History of Computers and Computing, Calculating tools, Gadgets, Hugues Beaucourt
Hugues and Edmond Beaucourt
On 18 February, 1881, Hugues Beaucourt (1845-1919), a son of the famous organ-builder from Lyon—Hippolyte-César Beaucourt (1822-1888), patented (French patent 141208) appareil pour calculer, an interesting adding device with rotatable (similar to telephone number dial) input mechanism. Hugues Beaucourt succeeded his father’s trade of organ making (from 1869 until 1914 he was in charge for the family business), but obviously had an inventive mind, because he was a holder of at least one more patent (for device for sounding motor-car).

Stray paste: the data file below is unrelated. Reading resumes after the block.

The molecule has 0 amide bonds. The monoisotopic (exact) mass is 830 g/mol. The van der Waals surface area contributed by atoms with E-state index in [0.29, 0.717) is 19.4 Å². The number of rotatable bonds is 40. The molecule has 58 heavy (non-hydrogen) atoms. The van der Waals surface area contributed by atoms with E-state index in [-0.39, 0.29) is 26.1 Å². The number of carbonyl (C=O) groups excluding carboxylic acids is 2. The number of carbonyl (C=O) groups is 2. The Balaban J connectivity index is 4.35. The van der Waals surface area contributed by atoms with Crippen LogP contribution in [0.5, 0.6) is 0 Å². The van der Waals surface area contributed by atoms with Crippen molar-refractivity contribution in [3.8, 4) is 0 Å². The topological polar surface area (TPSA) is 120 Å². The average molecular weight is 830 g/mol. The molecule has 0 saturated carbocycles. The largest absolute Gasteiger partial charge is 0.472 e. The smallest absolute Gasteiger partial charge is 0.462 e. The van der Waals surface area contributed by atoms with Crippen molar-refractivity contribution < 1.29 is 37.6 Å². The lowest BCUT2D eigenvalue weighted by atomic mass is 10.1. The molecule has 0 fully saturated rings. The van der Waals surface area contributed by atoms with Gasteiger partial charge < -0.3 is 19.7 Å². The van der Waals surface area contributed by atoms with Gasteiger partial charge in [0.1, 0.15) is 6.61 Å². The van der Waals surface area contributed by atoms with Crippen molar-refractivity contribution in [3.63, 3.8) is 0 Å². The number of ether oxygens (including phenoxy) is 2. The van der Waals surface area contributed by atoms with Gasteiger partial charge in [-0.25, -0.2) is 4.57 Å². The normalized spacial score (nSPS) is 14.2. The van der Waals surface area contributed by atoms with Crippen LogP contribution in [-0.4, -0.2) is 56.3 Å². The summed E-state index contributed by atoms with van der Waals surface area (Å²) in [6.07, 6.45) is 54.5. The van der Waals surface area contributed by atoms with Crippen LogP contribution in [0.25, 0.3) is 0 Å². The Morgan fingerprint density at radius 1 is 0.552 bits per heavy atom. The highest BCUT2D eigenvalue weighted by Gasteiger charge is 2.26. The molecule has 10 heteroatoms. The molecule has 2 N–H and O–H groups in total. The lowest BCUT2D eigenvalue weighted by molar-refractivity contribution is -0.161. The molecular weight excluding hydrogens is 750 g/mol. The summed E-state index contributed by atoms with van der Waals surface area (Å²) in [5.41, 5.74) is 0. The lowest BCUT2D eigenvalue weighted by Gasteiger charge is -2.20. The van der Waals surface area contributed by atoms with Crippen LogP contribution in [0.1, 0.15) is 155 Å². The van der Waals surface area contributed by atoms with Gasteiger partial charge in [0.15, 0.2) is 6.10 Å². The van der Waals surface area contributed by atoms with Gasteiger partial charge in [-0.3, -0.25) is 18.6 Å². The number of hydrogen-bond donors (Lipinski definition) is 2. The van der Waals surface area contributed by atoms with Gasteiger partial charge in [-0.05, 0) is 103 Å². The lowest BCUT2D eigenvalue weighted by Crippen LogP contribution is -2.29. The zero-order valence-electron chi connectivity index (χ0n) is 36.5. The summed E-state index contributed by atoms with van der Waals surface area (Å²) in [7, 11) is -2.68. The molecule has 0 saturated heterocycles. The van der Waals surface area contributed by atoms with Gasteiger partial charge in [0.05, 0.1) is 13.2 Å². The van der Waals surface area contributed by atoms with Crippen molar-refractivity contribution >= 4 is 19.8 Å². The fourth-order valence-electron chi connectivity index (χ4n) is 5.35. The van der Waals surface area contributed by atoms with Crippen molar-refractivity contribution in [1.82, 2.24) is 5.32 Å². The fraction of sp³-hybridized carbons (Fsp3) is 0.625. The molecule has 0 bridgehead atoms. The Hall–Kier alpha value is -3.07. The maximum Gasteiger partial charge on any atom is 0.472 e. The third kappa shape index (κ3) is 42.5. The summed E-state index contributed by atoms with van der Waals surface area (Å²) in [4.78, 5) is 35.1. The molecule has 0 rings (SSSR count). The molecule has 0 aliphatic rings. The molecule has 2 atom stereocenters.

The original adding device of Hugues Beaucourt never went into production, but it was re-patented some 30 years later by his son Edmond Beaucourt (b. 1878) (Swiss patent CH62168 from 1912 for Machine à calculer portative, and Great Britain patent GB191217401 from 1913 for Improved Adding and Subtracting Apparatus) and was manufactured and sold under the name Le Recta in 1910s (see the lower photo).
Le Recta calculating machine of Beaucourt
It was a metal column adder with dimensions (LxWxH): 12.5 x 8.5 x 1.5 cm and weight: 524 g.
The construction of the device (see the lower patent drawing) is simple and reliable, although the intriguing dialing input mechanism must had been rather slow (but also not prone to the common problem of the exceeding momentum, that could be given in an adding action).
Le Recta calculating machine (patent drawing)